Iran says will make or buy any weapons it needs, blasts 'invading powers'

"We are not living in a normal region, and we see invading powers have built bases around us. Disregarding the principles of international law, they intervene in regional affairs."

By REUTERS
April 18, 2018 11:25
2 minute read.
Iran says will make or buy any weapons it needs, blasts 'invading powers'

Iranian President Hassan Rouhani attends a meeting with Muslim leaders and scholars in Hyderabad, India, February 15, 2018.. (photo credit: REUTERS)

 
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LONDON - President Hassan Rouhani said Iran would make or buy any weapons it needed to defend itself in a region beset by "invading powers," as the military paraded missiles and soldiers in front of him on National Army Day.

Fighter jets and bombers flew overhead as Rouhani told the Tehran crowd and a live TV audience on Wednesday that Iran's forces posed no threat to its neighbors.

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"We tell the world that we will produce or acquire any weapons we need, and will not wait for their approval ... We tell our neighboring countries that our weapons are not against you, it's for deterrence," Rouhani said.

"We are not living in a normal region, and we see invading powers have built bases around us. Disregarding the principles of international law, they intervene in regional affairs and invade other countries without UN permission," Rouhani added.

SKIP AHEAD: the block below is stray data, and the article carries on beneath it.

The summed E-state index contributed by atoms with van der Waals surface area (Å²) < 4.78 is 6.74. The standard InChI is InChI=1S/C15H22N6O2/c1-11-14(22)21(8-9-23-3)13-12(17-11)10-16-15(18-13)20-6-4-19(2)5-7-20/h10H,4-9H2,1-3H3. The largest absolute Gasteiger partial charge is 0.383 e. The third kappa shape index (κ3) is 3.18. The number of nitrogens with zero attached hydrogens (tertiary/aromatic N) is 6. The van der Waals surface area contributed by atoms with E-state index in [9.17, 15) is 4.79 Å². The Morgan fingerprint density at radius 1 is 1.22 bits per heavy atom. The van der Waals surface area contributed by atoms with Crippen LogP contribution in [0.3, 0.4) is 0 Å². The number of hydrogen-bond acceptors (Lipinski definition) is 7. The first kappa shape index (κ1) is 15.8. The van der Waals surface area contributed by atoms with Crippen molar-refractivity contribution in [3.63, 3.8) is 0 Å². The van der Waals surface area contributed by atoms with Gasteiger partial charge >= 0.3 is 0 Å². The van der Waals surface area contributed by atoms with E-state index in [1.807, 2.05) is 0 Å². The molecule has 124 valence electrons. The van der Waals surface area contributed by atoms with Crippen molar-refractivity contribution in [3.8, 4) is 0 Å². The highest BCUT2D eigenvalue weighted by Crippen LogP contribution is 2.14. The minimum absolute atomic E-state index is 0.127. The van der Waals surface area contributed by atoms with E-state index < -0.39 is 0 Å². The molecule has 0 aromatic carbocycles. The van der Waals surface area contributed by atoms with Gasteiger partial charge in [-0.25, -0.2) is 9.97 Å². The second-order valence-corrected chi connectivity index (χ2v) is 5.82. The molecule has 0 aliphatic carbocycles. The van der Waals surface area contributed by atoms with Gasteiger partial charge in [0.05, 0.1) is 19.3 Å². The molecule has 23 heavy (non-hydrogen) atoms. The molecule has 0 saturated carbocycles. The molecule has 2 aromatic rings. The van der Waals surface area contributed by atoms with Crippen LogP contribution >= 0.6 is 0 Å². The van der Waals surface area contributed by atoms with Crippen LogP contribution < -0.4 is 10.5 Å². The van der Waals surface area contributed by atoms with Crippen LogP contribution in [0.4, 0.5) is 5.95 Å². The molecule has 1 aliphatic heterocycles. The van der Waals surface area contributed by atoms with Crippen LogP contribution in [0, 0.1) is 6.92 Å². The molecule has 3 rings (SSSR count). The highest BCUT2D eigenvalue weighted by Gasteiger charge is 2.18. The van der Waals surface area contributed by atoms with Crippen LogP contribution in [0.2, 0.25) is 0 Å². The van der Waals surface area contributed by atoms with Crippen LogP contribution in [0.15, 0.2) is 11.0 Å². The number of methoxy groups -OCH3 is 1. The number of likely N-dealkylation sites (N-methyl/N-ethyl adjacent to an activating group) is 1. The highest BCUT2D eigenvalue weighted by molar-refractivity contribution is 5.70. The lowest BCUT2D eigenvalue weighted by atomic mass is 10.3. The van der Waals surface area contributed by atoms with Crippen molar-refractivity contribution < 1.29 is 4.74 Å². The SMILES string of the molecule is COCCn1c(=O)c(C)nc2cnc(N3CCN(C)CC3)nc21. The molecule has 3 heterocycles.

US, British and French forces pounded Iran's ally Syria with air strikes early on Saturday in retaliation for a suspected April 7 chemical weapons attack, which they blame on Syrian President Bashar Assad's government.

Meanwhile, Saudi Arabia would be prepared to send troops into Syria as part of the US-led coalition if a decision was taken to widen it, Foreign Minister Adel al-Jubeir said on Tuesday.

"We are in discussion with the US and have been since the beginning of the Syrian crisis about sending forces into Syria," Jubeir told a news conference in Riyadh with UN Secretary-General Antonio Guterres.





He said Riyadh had expressed its readiness while Barack Obama was US President to send ground forces into Syria if the United States were to add an on-the-ground component to the US-led coalition fighting Islamic State insurgents.

Trump wants to bring US troops home from Syria but has not set a timeline, White House spokeswoman Sarah Sanders said on Monday.

Britain, France and Germany have proposed fresh EU sanctions on Iran over its ballistic missiles and its role in Syria’s war, in a bid to persuade US President Donald Trump to preserve the 2015 nuclear deal with Tehran.

Trump has delivered an ultimatum to the European signatories to fix what he saw as the "terrible flaws" of the deal, threatening to refuse to extend US sanctions relief on Iran.

US sanctions will resume unless Trump issues fresh “waivers” to suspend them on May 12.

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